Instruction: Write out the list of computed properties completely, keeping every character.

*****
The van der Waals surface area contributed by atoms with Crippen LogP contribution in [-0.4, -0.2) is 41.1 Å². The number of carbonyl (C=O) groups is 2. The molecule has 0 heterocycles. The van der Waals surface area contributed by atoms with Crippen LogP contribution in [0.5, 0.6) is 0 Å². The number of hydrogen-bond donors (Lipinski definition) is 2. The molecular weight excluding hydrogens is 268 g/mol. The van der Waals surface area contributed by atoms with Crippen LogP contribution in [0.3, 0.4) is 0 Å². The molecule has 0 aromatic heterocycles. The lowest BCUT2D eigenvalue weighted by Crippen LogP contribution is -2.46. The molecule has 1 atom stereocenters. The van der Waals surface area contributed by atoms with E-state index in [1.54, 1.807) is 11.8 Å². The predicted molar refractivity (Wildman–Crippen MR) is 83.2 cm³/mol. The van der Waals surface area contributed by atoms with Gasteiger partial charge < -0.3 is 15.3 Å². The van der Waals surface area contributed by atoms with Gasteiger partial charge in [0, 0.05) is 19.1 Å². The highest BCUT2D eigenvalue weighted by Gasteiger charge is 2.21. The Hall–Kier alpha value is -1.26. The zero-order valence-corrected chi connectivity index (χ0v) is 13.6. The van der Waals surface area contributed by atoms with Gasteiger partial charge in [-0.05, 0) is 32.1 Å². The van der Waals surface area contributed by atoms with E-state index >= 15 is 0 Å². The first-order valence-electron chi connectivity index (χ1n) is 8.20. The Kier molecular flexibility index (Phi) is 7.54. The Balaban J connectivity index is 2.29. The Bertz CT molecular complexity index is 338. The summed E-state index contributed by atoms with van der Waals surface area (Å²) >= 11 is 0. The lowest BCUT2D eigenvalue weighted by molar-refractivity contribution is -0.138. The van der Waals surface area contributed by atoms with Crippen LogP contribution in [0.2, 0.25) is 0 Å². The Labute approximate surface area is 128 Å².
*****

The van der Waals surface area contributed by atoms with Crippen LogP contribution in [-0.4, -0.2) is 41.1 Å². The number of carbonyl (C=O) groups is 2. The molecule has 0 heterocycles. The van der Waals surface area contributed by atoms with Crippen LogP contribution in [0.5, 0.6) is 0 Å². The number of hydrogen-bond donors (Lipinski definition) is 2. The molecular weight excluding hydrogens is 268 g/mol. The van der Waals surface area contributed by atoms with Crippen LogP contribution in [0.3, 0.4) is 0 Å². The molecule has 0 aromatic heterocycles. The lowest BCUT2D eigenvalue weighted by Crippen LogP contribution is -2.46. The molecule has 1 atom stereocenters. The van der Waals surface area contributed by atoms with E-state index in [1.54, 1.807) is 11.8 Å². The predicted molar refractivity (Wildman–Crippen MR) is 83.2 cm³/mol. The van der Waals surface area contributed by atoms with Gasteiger partial charge < -0.3 is 15.3 Å². The van der Waals surface area contributed by atoms with Gasteiger partial charge in [0, 0.05) is 19.1 Å². The highest BCUT2D eigenvalue weighted by Gasteiger charge is 2.21. The Hall–Kier alpha value is -1.26. The zero-order valence-corrected chi connectivity index (χ0v) is 13.6. The van der Waals surface area contributed by atoms with Gasteiger partial charge in [-0.05, 0) is 32.1 Å². The van der Waals surface area contributed by atoms with E-state index >= 15 is 0 Å². The first-order valence-electron chi connectivity index (χ1n) is 8.20. The Kier molecular flexibility index (Phi) is 7.54. The Balaban J connectivity index is 2.29. The Bertz CT molecular complexity index is 338. The summed E-state index contributed by atoms with van der Waals surface area (Å²) >= 11 is 0. The lowest BCUT2D eigenvalue weighted by molar-refractivity contribution is -0.138. The van der Waals surface area contributed by atoms with Crippen LogP contribution in [0.2, 0.25) is 0 Å². The Labute approximate surface area is 128 Å².